When I was younger, I would dream about what my life would look like as an adult. What kind of job would I have? What kind of car would I drive? I knew I wanted kids, but how many kids would be running around the yard? When I thought about being a parent, I imagined taking care of them, playing, providing moments of sage advice and wisdom... in my imagination, these are very profound, perfect parenting moments. Everyone can dream, right?
But really, I wanted to have a child of my own so that I could give him or her everything I never had. I wanted to provide him or her with every opportunity. I could not wait to fill this role.
Mila Soleil was born on September 9th, 2014 and from the moment I knew she was coming, she had my heart. When I first saw her, I knew I would do anything for her. I had been dreaming of her my entire life and finally, she was here.
I have lead numerous parent trainings throughout my professional career. In all of them I have stated suggestions very matter of fact, straight-forward manner. Things like, "ignore negative attention seeking behavior" is easy for someone without kids to say, harder for those with kids to implement. At the time, I didn't know what it meant to have your child screaming and crying, with every person in the grocery store staring at you, watching, waiting to see what you are going to do. And you are supposed to ignore them?
Since the day Mila was born she has been my little turkey. Dada gives her all the attention, toys, food and television (when mom isn't home) that she wants. Could I ever ignore her? I don't think so. This got me thinking. What would I do?

Then I started thinking about what I would do if I had a child on the autism spectrum.

For many of the families I have worked with, one parent has a job outside the house and the other parent's job is to stay home with the child. In other families parents find themselves pulling split shift with their partner, crossing paths like two ships in the night, too tired to share about anything but the latest crisis. The divide between parents becomes bigger and bigger, while parenting challenges amount. Throw into the mix financial, employment, and house challenges, along with another kid or two and you've got your hands full. Every parent feels a deep and never ending well of love from the moment his or her child is brought into this world. How each parent expresses this love might look different, but it's there.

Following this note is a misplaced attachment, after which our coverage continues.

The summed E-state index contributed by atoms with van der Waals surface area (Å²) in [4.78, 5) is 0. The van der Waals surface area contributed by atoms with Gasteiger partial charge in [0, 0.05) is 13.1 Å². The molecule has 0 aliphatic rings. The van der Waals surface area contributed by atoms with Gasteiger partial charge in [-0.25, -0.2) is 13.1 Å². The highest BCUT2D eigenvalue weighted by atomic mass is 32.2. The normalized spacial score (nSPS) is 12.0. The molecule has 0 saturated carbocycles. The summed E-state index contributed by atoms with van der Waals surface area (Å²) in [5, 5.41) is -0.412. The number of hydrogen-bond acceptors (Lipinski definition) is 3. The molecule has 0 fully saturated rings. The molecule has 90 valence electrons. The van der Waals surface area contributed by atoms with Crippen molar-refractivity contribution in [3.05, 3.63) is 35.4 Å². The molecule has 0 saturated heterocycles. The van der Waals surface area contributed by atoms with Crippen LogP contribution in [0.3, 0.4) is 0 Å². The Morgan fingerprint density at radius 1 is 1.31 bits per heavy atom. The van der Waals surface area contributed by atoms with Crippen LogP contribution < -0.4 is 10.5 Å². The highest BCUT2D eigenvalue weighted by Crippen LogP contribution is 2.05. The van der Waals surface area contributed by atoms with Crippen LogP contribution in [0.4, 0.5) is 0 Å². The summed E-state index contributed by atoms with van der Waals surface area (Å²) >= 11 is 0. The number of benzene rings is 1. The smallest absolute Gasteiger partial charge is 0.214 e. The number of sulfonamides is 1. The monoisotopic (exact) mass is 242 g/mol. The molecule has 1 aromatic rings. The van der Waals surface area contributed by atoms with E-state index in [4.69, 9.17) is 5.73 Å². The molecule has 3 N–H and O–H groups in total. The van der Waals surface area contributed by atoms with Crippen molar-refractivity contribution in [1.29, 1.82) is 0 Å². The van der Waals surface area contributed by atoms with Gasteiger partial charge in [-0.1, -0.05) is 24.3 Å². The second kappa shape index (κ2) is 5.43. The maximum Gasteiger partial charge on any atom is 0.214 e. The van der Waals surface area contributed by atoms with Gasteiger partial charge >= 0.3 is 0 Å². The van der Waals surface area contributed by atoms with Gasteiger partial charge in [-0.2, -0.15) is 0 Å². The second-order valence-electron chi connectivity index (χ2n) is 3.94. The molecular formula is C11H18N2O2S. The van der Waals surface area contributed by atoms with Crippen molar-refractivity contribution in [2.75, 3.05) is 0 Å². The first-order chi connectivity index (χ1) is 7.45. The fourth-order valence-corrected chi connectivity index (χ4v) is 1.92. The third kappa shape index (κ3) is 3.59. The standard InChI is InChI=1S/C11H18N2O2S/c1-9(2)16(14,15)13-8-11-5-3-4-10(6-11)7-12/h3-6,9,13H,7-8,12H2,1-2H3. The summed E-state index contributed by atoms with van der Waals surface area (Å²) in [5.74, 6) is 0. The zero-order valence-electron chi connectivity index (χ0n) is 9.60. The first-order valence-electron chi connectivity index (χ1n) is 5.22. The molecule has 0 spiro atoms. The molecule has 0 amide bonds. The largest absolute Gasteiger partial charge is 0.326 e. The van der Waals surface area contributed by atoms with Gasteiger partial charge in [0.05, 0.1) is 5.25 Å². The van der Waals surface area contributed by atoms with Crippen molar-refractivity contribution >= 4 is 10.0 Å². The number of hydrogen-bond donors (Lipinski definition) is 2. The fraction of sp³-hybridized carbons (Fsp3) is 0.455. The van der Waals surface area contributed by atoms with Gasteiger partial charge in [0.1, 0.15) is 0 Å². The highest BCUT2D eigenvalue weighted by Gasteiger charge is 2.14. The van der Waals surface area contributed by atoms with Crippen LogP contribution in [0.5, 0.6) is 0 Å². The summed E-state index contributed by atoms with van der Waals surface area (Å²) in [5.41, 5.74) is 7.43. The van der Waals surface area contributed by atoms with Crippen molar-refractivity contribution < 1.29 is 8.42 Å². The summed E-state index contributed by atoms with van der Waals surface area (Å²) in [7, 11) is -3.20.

Fathering an autistic child has unique challenges. Some might lay awake at night thinking, "How can I help?" "What does my child need from me?" The vulnerability that it takes to talk about your real thoughts and emotions with your spouse, friends, parents, caretakers, and other professionals is sometimes difficult, but wonderful. Letting other professionals into your home, trusting them to make the best decision for your child is something I admire greatly about each and every family I have worked with. It takes great courage to admit you need help caring for your greatest treasure. But the fact is we all need help.
One thing that I know to be true above all else is all fathers deserve (and can!) have a deeply satisfying relationship with their children and partner. I'm a dad that helps parents support their child's development and growth. And this does not have to come from a lecture. Learning and sharing your love can occur at any moment of every day. It does not come from taking your child to Disneyland or buying him or her a new bike. Rather it's in singing the song together that you used to teach them how to tie their shoes. Or it's in creating crazy characters together as you help them cut their chicken nuggets. It is about creating "we" moments.
So, I'll leave you with three tips to help you on your way to building the better relationship you want with your child:
  1. Be emotionally present with your children. Don't participate in the nightly bedtime routine for the high-five or just the satisfaction knowing your child is asleep. Be there. Feel it. Enjoy it for what it is. If you are enjoying your time, your child will be too. There is only one "now" moment.  Make the best of it.
  2. Share your hobby. Mine is singing. I sing in a barbershop chorus that is currently the international champions. I started singing when I was 8 years old with my dad. What's yours? Figure out a way to share a piece of you with your child.
  3. Sometimes saying "yes," even though it might be easier to say "no".  Being a good dad doesn't have to mean 7 hours at the park. It might be as simple as saying "yes" when you really feel like a "no." "Wanna play Legos?", today the answer just might be a "yes."

Becoming a father has been the "just right" challenge of my life. At times, I'm managing my own anxieties, other times my wife and I are providing scaffolding for each other so that we can both be the best parents we can be. Similarly, learning RDI is also a form of productive uncertainty. Learning new ways to strengthen the bond with my child can at times be stressful but is also exciting. The road is bumpy at times, but journey is worth some of the discomfort that comes with it.

To learn more about the RDI program and how we help families with autistic children, go here. 

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